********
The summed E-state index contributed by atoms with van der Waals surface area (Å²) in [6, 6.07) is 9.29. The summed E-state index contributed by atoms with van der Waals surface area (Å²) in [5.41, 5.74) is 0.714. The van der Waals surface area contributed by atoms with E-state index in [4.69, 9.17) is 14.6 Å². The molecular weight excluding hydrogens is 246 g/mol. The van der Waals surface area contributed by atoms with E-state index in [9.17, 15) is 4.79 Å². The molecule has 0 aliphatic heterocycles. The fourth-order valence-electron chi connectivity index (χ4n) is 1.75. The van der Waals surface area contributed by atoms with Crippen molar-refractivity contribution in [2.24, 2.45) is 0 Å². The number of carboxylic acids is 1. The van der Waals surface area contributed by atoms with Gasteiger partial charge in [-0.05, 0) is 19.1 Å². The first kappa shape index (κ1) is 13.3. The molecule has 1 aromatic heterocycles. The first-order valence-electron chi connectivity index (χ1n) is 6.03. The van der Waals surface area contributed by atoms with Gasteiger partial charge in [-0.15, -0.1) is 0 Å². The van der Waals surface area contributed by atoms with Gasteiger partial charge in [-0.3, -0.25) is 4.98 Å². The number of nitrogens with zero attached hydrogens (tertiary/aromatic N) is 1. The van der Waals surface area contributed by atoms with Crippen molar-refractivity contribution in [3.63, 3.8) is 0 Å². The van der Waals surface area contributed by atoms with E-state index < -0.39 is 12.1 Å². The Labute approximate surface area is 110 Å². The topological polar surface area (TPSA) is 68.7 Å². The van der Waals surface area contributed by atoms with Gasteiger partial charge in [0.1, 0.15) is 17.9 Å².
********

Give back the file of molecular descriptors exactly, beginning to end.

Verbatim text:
The summed E-state index contributed by atoms with van der Waals surface area (Å²) in [6, 6.07) is 9.29. The summed E-state index contributed by atoms with van der Waals surface area (Å²) in [5.41, 5.74) is 0.714. The van der Waals surface area contributed by atoms with E-state index in [4.69, 9.17) is 14.6 Å². The molecular weight excluding hydrogens is 246 g/mol. The van der Waals surface area contributed by atoms with E-state index in [9.17, 15) is 4.79 Å². The molecule has 0 aliphatic heterocycles. The fourth-order valence-electron chi connectivity index (χ4n) is 1.75. The van der Waals surface area contributed by atoms with Crippen molar-refractivity contribution in [2.24, 2.45) is 0 Å². The number of carboxylic acids is 1. The van der Waals surface area contributed by atoms with Gasteiger partial charge in [-0.05, 0) is 19.1 Å². The first kappa shape index (κ1) is 13.3. The molecule has 1 aromatic heterocycles. The first-order valence-electron chi connectivity index (χ1n) is 6.03. The van der Waals surface area contributed by atoms with Gasteiger partial charge in [-0.15, -0.1) is 0 Å². The van der Waals surface area contributed by atoms with Gasteiger partial charge in [-0.3, -0.25) is 4.98 Å². The number of nitrogens with zero attached hydrogens (tertiary/aromatic N) is 1. The van der Waals surface area contributed by atoms with Crippen molar-refractivity contribution in [3.63, 3.8) is 0 Å². The van der Waals surface area contributed by atoms with E-state index < -0.39 is 12.1 Å². The Labute approximate surface area is 110 Å². The topological polar surface area (TPSA) is 68.7 Å². The van der Waals surface area contributed by atoms with Gasteiger partial charge in [0.1, 0.15) is 17.9 Å².